A rising challenge on the roads that is posing just as large and possibly greater challenge, than drunken driving is distracted driving. And it’s more important to take this serious as the world approaches Christmas and New Year celebration.
While many drivers will not drink and drive, often the same cannot be said about driving with one’s phone in their hand. Whether it is a lack of understanding or appreciation of the danger, each driver needs to make an effort to reduce the prevalence of distracted driving.
According to the managing director of South African-based MasterDrive, Eugene Herbert, the seriousness of distracted driving can be better understood by looking at statistics from recent studies. As much as 88% of drivers admit to checking for messages while driving even though this makes them 23 times more likely to be involved in a crash. Ultimately, 94% of crashes are preventable.
If compared to drunk driving, the Transport Research Laboratory in the UK says writing a text message slows reaction times by 35%. Whereas the reaction time of a driver whose blood alcohol concentration is at the legal limit is slowed by 12%. Thus distracted drivers are eight times more likely to have a crash. Whereas drunk drivers are only four times more likely. This does not minimize the danger of drunk driving but emphasizes how dangerous distracted driving really is.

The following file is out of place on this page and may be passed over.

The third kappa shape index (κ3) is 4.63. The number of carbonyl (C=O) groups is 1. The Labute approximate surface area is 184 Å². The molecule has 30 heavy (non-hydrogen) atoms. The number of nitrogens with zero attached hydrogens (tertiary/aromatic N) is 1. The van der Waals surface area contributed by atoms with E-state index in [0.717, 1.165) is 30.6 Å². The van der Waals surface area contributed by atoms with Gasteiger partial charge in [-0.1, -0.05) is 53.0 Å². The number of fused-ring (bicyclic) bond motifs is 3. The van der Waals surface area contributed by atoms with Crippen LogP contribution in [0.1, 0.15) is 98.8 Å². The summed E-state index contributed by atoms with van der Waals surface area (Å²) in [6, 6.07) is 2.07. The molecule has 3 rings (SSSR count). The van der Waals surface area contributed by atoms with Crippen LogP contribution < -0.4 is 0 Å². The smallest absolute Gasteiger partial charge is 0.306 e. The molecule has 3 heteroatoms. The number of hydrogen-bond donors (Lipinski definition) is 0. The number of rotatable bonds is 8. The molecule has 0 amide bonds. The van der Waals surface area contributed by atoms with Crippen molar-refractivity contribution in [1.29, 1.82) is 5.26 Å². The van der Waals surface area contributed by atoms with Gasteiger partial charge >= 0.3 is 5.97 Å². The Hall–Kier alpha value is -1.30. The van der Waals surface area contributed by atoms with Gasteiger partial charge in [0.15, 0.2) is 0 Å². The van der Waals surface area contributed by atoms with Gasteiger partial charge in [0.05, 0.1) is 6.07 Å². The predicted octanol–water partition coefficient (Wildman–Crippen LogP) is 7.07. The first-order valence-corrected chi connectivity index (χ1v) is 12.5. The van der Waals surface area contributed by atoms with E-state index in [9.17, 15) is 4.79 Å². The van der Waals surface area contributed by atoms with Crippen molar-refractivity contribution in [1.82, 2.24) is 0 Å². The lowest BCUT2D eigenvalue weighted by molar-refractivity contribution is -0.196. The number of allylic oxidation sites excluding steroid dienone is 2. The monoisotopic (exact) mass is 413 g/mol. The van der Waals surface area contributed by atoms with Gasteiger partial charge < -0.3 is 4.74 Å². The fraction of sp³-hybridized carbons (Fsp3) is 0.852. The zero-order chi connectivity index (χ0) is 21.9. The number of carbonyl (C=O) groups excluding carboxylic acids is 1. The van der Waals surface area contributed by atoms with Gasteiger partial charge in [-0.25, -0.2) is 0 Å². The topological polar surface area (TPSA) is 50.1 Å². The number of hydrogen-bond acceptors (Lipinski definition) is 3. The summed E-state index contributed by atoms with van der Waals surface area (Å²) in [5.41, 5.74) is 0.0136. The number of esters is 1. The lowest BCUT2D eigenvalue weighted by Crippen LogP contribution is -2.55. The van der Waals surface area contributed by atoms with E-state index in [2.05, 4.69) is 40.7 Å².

Additionally, using one’s phone and driving requires the brain to multitask which has been proven to be impossible.
“The brain,” explained Herbert, “handles tasks sequentially but when you multitask by using your phone while driving it is impossible for your brain to adequately refocus on driving quickly enough and therefore safely respond to road hazards.”
The danger distracted driving presents along with the fact that it is near impossible to avoid for some drivers, is what is making technology that assists in avoiding this is so important.
Ping is an app that eliminates the urge to read text messages and emails while driving by automatically reading them out loud with no action from the driver.
The App’s Co-founder Barrie Arnold explains: “Drivers receive a surge of dopamine to the brain when they hear a message. Even if they don’t look at their phone, they are often cognitively distracted, wondering who the message is from and whether it’s urgent. We realized that the rising problem of technology distraction and addiction required a technology solution to reach the largest possible audience.”
The app is also effective because it removes the frustration and wasted time that comes with not being able to access your phone when driving or when a time sensitive message changes your plans.
You can keep up-to-date with your communication and use the auto-response function to acknowledge urgent incoming messages.
It is undeniable that cellphone use is becoming a major challenge among road users.
Every driver during this season should stay alive by avoiding texting on wheels. Or better still, if you can, acquire an app that could help to avoid the dangerous on wheel behavior. A good example is the PING, which will be launched before the end of the year.
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